I’m moving on, now, although not so very far. I’ll still be contributing the feature I developed, “Further Reading,” to each issue, and I’ll also continue to write author interviews and book reviews in Shelf Awareness for Readers. If you have any questions about this new publication, you can direct them to editor in chief John Mutter: john@shelf-awareness.com.

My own dance card is happily filling up with new projects. Next week I’ll be at the 2011 Southern Independent Booksellers Association (SIBA) Conference, talking with some of the country’s best booksellers about social media with my partner in business and crime, Rebecca Joines Schinsky of The Book Lady’s Blog. We’ll also be talking up October’s Club Read retreat (can’t wait to be there with Book Club Girl Jennifer Hart!).

Of course, one of the things we’ll also discuss at both places is FridayReads, a burgeoning community of passionate readers that is also a business supported by the publishing industry (for more information on that business and on how you can take part, contact business development director Erin Cox). If you’re reading this and don’t know anything about FridayReads, check out the Twitter hashtag #fridayreads, the Facebook page (#1 on Technorati’s Best Facebook Pages for Readers!), or the FridayReads web site.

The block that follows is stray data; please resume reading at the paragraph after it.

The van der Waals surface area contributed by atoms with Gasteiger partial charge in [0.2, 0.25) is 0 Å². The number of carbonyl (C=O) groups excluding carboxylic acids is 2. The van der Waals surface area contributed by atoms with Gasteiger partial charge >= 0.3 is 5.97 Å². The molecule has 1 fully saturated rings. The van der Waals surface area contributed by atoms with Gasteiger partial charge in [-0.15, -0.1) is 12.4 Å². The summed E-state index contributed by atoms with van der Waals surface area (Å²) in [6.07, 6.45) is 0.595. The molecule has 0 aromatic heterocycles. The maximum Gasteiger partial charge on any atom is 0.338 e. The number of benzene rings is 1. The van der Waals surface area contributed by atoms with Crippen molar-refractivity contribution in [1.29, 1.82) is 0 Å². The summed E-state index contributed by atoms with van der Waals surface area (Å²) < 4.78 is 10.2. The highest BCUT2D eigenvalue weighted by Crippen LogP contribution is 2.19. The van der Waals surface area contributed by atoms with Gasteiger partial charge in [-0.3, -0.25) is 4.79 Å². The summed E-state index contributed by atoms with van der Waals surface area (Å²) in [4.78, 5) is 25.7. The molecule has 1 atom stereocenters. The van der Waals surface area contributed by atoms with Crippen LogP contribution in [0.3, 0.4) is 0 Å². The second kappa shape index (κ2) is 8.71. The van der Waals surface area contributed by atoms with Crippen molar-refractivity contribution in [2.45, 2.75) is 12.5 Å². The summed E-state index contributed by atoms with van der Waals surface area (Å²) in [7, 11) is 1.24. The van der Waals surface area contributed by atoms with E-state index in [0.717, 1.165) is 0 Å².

Should you be interested in talking with me for an interview about social media (here’s an example) or books (here’s an example), or to discuss a project with me, you can reach me here: thebookmaven@gmail.com.


Further Reading – THE HYPNOTIST by Lars Kepler

July 13th, 2011

International crime fiction has been all the rage recently with the now famous Millennium Trilogy, featuring the titles The Girl with the Dragon Tattoo, The Girl Who Played with Fire, and The Girl Who Kicked the Hornet’s Nest, but Stieg Larsson isn’t the only crime author that will make it big internationally. The newest sensation is The Hypnotist by an author named Lars Kepler, sort of. You see, Lars Kepler is actually the pen name of two writers, husband and wife Alexander and Alexandra Coelho Ahndoril, who had already made names for themselves as writers in Sweden and wanted a new identity for their crime fiction. They developed the pseudonym as a tribute to Steig Larsson and a scientist named Johannes Kepler. The crime fiction that’s coming out of Sweden right now is excellent. It’s such an interesting trend in current literature, but what about crime fiction from other countries? In this Further Reading, I’ll highlight some recently published translated crime fiction from around the world.